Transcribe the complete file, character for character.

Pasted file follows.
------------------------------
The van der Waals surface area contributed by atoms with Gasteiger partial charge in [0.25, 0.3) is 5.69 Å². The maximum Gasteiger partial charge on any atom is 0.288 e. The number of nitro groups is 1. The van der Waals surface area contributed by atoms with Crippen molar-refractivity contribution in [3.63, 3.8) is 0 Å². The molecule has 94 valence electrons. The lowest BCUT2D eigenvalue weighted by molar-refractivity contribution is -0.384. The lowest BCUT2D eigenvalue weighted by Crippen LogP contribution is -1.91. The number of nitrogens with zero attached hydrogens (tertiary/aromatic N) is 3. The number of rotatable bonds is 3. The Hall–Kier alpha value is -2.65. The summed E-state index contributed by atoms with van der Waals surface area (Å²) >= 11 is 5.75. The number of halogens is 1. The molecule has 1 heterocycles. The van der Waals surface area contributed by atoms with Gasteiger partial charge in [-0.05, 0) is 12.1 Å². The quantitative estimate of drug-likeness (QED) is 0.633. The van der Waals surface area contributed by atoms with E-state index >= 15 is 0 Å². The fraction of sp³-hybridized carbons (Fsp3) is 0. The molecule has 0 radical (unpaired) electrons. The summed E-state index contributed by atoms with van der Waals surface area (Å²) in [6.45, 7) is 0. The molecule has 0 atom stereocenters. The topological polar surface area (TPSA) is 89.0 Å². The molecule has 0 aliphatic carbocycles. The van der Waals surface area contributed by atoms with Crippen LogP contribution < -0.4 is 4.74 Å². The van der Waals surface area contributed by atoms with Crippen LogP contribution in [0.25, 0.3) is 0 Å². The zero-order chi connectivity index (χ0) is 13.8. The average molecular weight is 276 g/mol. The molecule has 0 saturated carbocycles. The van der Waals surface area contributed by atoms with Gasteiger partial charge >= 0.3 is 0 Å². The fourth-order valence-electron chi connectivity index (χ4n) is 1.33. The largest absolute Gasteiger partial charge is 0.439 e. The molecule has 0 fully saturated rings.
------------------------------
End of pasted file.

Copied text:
The van der Waals surface area contributed by atoms with Gasteiger partial charge in [0.25, 0.3) is 5.69 Å². The maximum Gasteiger partial charge on any atom is 0.288 e. The number of nitro groups is 1. The van der Waals surface area contributed by atoms with Crippen molar-refractivity contribution in [3.63, 3.8) is 0 Å². The molecule has 94 valence electrons. The lowest BCUT2D eigenvalue weighted by molar-refractivity contribution is -0.384. The lowest BCUT2D eigenvalue weighted by Crippen LogP contribution is -1.91. The number of nitrogens with zero attached hydrogens (tertiary/aromatic N) is 3. The number of rotatable bonds is 3. The Hall–Kier alpha value is -2.65. The summed E-state index contributed by atoms with van der Waals surface area (Å²) >= 11 is 5.75. The number of halogens is 1. The molecule has 1 heterocycles. The van der Waals surface area contributed by atoms with Gasteiger partial charge in [-0.05, 0) is 12.1 Å². The quantitative estimate of drug-likeness (QED) is 0.633. The van der Waals surface area contributed by atoms with E-state index >= 15 is 0 Å². The fraction of sp³-hybridized carbons (Fsp3) is 0. The molecule has 0 radical (unpaired) electrons. The summed E-state index contributed by atoms with van der Waals surface area (Å²) in [6.45, 7) is 0. The molecule has 0 atom stereocenters. The topological polar surface area (TPSA) is 89.0 Å². The molecule has 0 aliphatic carbocycles. The van der Waals surface area contributed by atoms with Crippen LogP contribution < -0.4 is 4.74 Å². The van der Waals surface area contributed by atoms with Crippen LogP contribution in [0.25, 0.3) is 0 Å². The zero-order chi connectivity index (χ0) is 13.8. The average molecular weight is 276 g/mol. The molecule has 0 saturated carbocycles. The van der Waals surface area contributed by atoms with Gasteiger partial charge >= 0.3 is 0 Å². The fourth-order valence-electron chi connectivity index (χ4n) is 1.33. The largest absolute Gasteiger partial charge is 0.439 e. The molecule has 0 fully saturated rings.